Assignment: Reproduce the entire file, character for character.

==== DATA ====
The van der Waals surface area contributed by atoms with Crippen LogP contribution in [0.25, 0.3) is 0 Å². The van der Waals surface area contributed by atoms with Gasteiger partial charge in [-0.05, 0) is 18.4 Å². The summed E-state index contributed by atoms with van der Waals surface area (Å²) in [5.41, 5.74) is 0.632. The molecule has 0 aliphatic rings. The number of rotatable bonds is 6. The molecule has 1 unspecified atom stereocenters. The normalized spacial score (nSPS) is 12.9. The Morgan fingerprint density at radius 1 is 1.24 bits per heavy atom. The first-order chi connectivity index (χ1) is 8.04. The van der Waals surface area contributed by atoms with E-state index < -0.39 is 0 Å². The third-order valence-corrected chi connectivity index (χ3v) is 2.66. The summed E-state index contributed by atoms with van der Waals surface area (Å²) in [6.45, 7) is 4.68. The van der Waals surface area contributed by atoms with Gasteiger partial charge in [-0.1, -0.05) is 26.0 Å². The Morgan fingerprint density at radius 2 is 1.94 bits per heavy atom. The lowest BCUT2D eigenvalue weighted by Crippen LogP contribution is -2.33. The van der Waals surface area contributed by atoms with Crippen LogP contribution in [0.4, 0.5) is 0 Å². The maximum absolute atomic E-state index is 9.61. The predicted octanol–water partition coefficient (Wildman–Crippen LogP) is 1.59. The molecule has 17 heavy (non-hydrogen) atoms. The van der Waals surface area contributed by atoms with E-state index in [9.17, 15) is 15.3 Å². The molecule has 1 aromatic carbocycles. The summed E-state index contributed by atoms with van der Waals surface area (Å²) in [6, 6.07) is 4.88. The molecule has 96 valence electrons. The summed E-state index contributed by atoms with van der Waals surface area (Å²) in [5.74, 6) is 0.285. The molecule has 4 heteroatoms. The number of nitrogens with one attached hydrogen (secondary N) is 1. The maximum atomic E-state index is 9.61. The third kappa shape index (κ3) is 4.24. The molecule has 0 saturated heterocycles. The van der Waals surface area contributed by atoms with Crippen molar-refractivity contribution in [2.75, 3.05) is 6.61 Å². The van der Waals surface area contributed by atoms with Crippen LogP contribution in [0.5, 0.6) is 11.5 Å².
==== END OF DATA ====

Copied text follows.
The van der Waals surface area contributed by atoms with Crippen LogP contribution in [0.25, 0.3) is 0 Å². The van der Waals surface area contributed by atoms with Gasteiger partial charge in [-0.05, 0) is 18.4 Å². The summed E-state index contributed by atoms with van der Waals surface area (Å²) in [5.41, 5.74) is 0.632. The molecule has 0 aliphatic rings. The number of rotatable bonds is 6. The molecule has 1 unspecified atom stereocenters. The normalized spacial score (nSPS) is 12.9. The Morgan fingerprint density at radius 1 is 1.24 bits per heavy atom. The first-order chi connectivity index (χ1) is 8.04. The van der Waals surface area contributed by atoms with E-state index < -0.39 is 0 Å². The third-order valence-corrected chi connectivity index (χ3v) is 2.66. The summed E-state index contributed by atoms with van der Waals surface area (Å²) in [6.45, 7) is 4.68. The van der Waals surface area contributed by atoms with Gasteiger partial charge in [-0.1, -0.05) is 26.0 Å². The Morgan fingerprint density at radius 2 is 1.94 bits per heavy atom. The lowest BCUT2D eigenvalue weighted by Crippen LogP contribution is -2.33. The van der Waals surface area contributed by atoms with Crippen LogP contribution in [0.4, 0.5) is 0 Å². The maximum absolute atomic E-state index is 9.61. The predicted octanol–water partition coefficient (Wildman–Crippen LogP) is 1.59. The molecule has 17 heavy (non-hydrogen) atoms. The van der Waals surface area contributed by atoms with E-state index in [9.17, 15) is 15.3 Å². The molecule has 1 aromatic carbocycles. The summed E-state index contributed by atoms with van der Waals surface area (Å²) in [6, 6.07) is 4.88. The molecule has 96 valence electrons. The summed E-state index contributed by atoms with van der Waals surface area (Å²) in [5.74, 6) is 0.285. The molecule has 4 heteroatoms. The number of nitrogens with one attached hydrogen (secondary N) is 1. The maximum atomic E-state index is 9.61. The third kappa shape index (κ3) is 4.24. The molecule has 0 saturated heterocycles. The van der Waals surface area contributed by atoms with Crippen molar-refractivity contribution in [2.75, 3.05) is 6.61 Å². The van der Waals surface area contributed by atoms with Crippen LogP contribution in [0.5, 0.6) is 11.5 Å².